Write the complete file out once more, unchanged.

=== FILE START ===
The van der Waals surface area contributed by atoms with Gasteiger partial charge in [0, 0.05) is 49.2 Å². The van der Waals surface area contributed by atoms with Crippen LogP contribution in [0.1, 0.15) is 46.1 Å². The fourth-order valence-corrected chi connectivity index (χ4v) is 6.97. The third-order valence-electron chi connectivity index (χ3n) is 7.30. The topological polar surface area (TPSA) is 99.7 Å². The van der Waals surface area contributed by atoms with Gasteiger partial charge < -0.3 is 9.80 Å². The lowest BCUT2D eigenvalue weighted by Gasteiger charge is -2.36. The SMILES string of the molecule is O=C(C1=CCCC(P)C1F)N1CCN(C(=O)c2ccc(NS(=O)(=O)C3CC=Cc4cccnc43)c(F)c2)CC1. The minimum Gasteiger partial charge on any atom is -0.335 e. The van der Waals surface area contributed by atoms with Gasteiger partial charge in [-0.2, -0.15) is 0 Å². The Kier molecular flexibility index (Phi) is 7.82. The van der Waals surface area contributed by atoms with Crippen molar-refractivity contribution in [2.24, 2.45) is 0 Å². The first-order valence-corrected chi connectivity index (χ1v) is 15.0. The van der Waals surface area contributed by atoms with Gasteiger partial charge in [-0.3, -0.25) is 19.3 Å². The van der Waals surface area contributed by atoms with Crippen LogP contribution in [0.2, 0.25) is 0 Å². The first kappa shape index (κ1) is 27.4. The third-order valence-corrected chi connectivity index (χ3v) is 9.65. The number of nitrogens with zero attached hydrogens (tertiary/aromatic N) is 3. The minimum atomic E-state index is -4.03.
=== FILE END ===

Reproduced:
The van der Waals surface area contributed by atoms with Gasteiger partial charge in [0, 0.05) is 49.2 Å². The van der Waals surface area contributed by atoms with Crippen LogP contribution in [0.1, 0.15) is 46.1 Å². The fourth-order valence-corrected chi connectivity index (χ4v) is 6.97. The third-order valence-electron chi connectivity index (χ3n) is 7.30. The topological polar surface area (TPSA) is 99.7 Å². The van der Waals surface area contributed by atoms with Gasteiger partial charge < -0.3 is 9.80 Å². The lowest BCUT2D eigenvalue weighted by Gasteiger charge is -2.36. The SMILES string of the molecule is O=C(C1=CCCC(P)C1F)N1CCN(C(=O)c2ccc(NS(=O)(=O)C3CC=Cc4cccnc43)c(F)c2)CC1. The minimum Gasteiger partial charge on any atom is -0.335 e. The van der Waals surface area contributed by atoms with Gasteiger partial charge in [-0.2, -0.15) is 0 Å². The Kier molecular flexibility index (Phi) is 7.82. The van der Waals surface area contributed by atoms with Crippen molar-refractivity contribution in [2.24, 2.45) is 0 Å². The first-order valence-corrected chi connectivity index (χ1v) is 15.0. The van der Waals surface area contributed by atoms with Gasteiger partial charge in [-0.3, -0.25) is 19.3 Å². The van der Waals surface area contributed by atoms with Crippen LogP contribution in [0.2, 0.25) is 0 Å². The first kappa shape index (κ1) is 27.4. The third-order valence-corrected chi connectivity index (χ3v) is 9.65. The number of nitrogens with zero attached hydrogens (tertiary/aromatic N) is 3. The minimum atomic E-state index is -4.03.